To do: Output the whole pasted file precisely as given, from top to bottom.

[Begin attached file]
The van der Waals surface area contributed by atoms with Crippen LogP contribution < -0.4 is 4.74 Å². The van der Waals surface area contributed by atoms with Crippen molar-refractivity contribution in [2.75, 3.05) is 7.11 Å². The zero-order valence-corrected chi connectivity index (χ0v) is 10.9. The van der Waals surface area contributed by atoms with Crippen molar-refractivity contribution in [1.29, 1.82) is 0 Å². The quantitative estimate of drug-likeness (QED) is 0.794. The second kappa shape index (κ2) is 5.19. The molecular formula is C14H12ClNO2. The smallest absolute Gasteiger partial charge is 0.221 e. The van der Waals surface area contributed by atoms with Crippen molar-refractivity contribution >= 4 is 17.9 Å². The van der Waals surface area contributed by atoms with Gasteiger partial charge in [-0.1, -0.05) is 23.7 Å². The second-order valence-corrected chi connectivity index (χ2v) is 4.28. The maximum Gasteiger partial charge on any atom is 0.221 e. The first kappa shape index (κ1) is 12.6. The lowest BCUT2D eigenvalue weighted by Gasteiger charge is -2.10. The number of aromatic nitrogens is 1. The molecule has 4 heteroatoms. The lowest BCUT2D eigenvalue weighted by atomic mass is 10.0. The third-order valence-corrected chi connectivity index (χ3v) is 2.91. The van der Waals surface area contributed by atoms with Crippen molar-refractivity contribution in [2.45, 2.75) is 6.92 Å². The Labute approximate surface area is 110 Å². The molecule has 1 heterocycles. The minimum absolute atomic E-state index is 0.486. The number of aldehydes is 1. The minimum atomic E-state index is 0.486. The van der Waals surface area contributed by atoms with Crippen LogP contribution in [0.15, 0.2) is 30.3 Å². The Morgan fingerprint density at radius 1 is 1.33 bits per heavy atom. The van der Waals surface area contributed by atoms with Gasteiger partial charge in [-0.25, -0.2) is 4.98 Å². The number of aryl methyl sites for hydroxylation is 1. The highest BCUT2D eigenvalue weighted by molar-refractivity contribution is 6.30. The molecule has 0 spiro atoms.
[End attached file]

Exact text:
The van der Waals surface area contributed by atoms with Crippen LogP contribution < -0.4 is 4.74 Å². The van der Waals surface area contributed by atoms with Crippen molar-refractivity contribution in [2.75, 3.05) is 7.11 Å². The zero-order valence-corrected chi connectivity index (χ0v) is 10.9. The van der Waals surface area contributed by atoms with Crippen molar-refractivity contribution in [1.29, 1.82) is 0 Å². The quantitative estimate of drug-likeness (QED) is 0.794. The second kappa shape index (κ2) is 5.19. The molecular formula is C14H12ClNO2. The smallest absolute Gasteiger partial charge is 0.221 e. The van der Waals surface area contributed by atoms with Crippen molar-refractivity contribution >= 4 is 17.9 Å². The van der Waals surface area contributed by atoms with Gasteiger partial charge in [-0.1, -0.05) is 23.7 Å². The second-order valence-corrected chi connectivity index (χ2v) is 4.28. The maximum Gasteiger partial charge on any atom is 0.221 e. The first kappa shape index (κ1) is 12.6. The lowest BCUT2D eigenvalue weighted by Gasteiger charge is -2.10. The number of aromatic nitrogens is 1. The molecule has 4 heteroatoms. The lowest BCUT2D eigenvalue weighted by atomic mass is 10.0. The third-order valence-corrected chi connectivity index (χ3v) is 2.91. The van der Waals surface area contributed by atoms with Crippen molar-refractivity contribution in [2.45, 2.75) is 6.92 Å². The Labute approximate surface area is 110 Å². The molecule has 1 heterocycles. The minimum absolute atomic E-state index is 0.486. The number of aldehydes is 1. The minimum atomic E-state index is 0.486. The van der Waals surface area contributed by atoms with Crippen LogP contribution in [0.15, 0.2) is 30.3 Å². The Morgan fingerprint density at radius 1 is 1.33 bits per heavy atom. The van der Waals surface area contributed by atoms with Gasteiger partial charge in [-0.25, -0.2) is 4.98 Å². The number of aryl methyl sites for hydroxylation is 1. The highest BCUT2D eigenvalue weighted by molar-refractivity contribution is 6.30. The molecule has 0 spiro atoms.